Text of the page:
Entering the job market?

The seven clusters of employment

Entering the job market?

Think skills, not just careers

Posted on 24.11.2016

If you’re a young person about to enter the job market, the skills you have already may give you more job mobility than you think — as long as you’re in the right “job cluster”.

That’s one of the main takeaways from a new report from the Foundation for Young Australians (FYA).

It found the skills you get from working in one job could on average be transferred to 13 other positions. The report suggests in the future young people should be focusing on their strengths and interest areas rather just the one dream job.

The report, The New Work Mindset, looked at 2.7 million job ads. FYA used an algorithm to look at more than 1,000 occupations, and found there were seven large job clusters based on similar skills sought by employers.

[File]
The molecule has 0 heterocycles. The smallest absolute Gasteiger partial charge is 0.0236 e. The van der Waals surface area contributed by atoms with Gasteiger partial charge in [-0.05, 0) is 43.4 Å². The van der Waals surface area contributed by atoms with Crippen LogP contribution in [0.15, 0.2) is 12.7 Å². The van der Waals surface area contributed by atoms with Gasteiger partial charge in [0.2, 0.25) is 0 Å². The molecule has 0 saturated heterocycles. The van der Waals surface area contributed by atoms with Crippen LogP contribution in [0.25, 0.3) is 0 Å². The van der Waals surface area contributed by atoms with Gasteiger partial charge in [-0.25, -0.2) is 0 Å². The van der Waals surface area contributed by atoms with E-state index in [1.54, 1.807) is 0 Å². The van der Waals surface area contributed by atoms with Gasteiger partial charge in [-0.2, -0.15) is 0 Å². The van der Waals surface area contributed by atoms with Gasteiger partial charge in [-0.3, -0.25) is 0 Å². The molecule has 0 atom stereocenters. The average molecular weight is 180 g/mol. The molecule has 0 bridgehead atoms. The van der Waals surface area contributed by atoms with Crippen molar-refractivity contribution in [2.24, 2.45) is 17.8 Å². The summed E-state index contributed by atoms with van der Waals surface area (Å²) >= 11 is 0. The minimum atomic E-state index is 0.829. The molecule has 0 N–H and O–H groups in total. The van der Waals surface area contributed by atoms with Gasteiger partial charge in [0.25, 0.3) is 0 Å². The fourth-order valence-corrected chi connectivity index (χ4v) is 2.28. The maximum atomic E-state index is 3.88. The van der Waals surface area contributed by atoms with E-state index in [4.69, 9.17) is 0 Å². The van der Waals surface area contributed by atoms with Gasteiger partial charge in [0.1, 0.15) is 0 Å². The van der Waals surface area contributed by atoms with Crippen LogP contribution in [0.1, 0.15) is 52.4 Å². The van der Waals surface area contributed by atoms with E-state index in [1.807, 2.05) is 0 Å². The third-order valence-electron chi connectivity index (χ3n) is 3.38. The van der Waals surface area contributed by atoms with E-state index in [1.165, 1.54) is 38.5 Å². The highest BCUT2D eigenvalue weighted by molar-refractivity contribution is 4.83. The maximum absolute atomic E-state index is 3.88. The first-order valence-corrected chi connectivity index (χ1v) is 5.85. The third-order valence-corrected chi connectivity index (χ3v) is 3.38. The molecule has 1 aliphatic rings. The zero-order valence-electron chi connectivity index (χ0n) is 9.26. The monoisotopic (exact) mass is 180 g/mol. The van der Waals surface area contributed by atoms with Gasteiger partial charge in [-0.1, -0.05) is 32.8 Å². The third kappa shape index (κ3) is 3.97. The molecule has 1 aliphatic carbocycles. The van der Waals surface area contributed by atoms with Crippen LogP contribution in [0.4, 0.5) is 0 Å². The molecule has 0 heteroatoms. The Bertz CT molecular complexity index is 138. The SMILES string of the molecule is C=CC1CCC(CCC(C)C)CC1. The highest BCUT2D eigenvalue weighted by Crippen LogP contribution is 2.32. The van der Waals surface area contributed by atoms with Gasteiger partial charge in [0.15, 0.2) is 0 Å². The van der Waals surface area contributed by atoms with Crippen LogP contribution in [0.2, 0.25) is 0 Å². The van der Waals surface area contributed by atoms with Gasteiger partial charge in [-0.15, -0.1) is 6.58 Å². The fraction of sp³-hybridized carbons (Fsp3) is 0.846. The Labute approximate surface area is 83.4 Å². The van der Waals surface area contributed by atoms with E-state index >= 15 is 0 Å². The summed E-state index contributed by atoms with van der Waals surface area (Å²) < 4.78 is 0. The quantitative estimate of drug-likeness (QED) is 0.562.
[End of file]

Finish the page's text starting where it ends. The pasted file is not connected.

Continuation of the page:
The clusters are:

  • The Artisans (builders and maintainers)
  • The Generators (sellers and servers)
  • The Coordinators (balance the books and do repetitive tasks)
  • The Informers (teach and provide information)
  • The Designers (use expertise to construct or engineer things)
  • The Carers (improve the wellbeing of others)
  • The Technologists (understand and manipulate digital technology)

The “carers” cluster, for example, contains 131 occupations; everything from GPs, to childcare workers, to fitness instructors.

“I think this gives a new insight into how these groupings can really help you,” FYA chief executive Jan Owen said.

“It should give young workers confidence that they do have skills and capabilities, even if they go in through one entry-level job, it could unlock a whole lot of others.”

To apply this to the outdoor community ...

  • Generators sell and serve – eg retailers and tour guides,
  • Artisans require skill in manual tasks related to construction, maintenance or technical customer service – eg construction,
  • Carers improve the well-being of others – eg adventure therapy practitioners,
  • Coordinators do administrative and behind the scenes process or service tasks – eg QORF staff
  • Designers use expertise to construct or engineer things – eg trail designers,
  • Informers teach and provide information – eg outdoor educators,
  • Technologists require skilled understanding and manipulation of digital technology – eg web designers.


ABC News 



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